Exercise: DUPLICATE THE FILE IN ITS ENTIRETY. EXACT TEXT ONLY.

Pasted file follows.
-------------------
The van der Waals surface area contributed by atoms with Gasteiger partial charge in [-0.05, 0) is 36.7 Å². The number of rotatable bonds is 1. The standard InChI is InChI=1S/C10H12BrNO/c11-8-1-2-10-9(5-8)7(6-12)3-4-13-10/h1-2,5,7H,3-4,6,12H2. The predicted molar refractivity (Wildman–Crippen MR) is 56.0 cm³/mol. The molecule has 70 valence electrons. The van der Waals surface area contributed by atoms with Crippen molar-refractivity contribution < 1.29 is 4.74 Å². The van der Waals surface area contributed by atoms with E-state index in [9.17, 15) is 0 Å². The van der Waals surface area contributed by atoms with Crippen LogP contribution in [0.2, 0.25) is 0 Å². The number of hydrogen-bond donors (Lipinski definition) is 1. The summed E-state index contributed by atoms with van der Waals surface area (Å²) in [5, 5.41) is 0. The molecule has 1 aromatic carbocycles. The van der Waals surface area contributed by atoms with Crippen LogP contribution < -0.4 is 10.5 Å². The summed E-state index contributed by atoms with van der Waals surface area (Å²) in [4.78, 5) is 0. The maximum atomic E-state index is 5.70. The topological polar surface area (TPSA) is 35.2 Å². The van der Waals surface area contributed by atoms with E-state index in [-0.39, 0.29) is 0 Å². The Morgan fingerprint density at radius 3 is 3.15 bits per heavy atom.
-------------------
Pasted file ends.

The van der Waals surface area contributed by atoms with Gasteiger partial charge in [-0.05, 0) is 36.7 Å². The number of rotatable bonds is 1. The standard InChI is InChI=1S/C10H12BrNO/c11-8-1-2-10-9(5-8)7(6-12)3-4-13-10/h1-2,5,7H,3-4,6,12H2. The predicted molar refractivity (Wildman–Crippen MR) is 56.0 cm³/mol. The molecule has 70 valence electrons. The van der Waals surface area contributed by atoms with Crippen molar-refractivity contribution < 1.29 is 4.74 Å². The van der Waals surface area contributed by atoms with E-state index in [9.17, 15) is 0 Å². The van der Waals surface area contributed by atoms with Crippen LogP contribution in [0.2, 0.25) is 0 Å². The number of hydrogen-bond donors (Lipinski definition) is 1. The summed E-state index contributed by atoms with van der Waals surface area (Å²) in [5, 5.41) is 0. The molecule has 1 aromatic carbocycles. The van der Waals surface area contributed by atoms with Crippen LogP contribution < -0.4 is 10.5 Å². The summed E-state index contributed by atoms with van der Waals surface area (Å²) in [4.78, 5) is 0. The maximum atomic E-state index is 5.70. The topological polar surface area (TPSA) is 35.2 Å². The van der Waals surface area contributed by atoms with E-state index in [-0.39, 0.29) is 0 Å². The Morgan fingerprint density at radius 3 is 3.15 bits per heavy atom.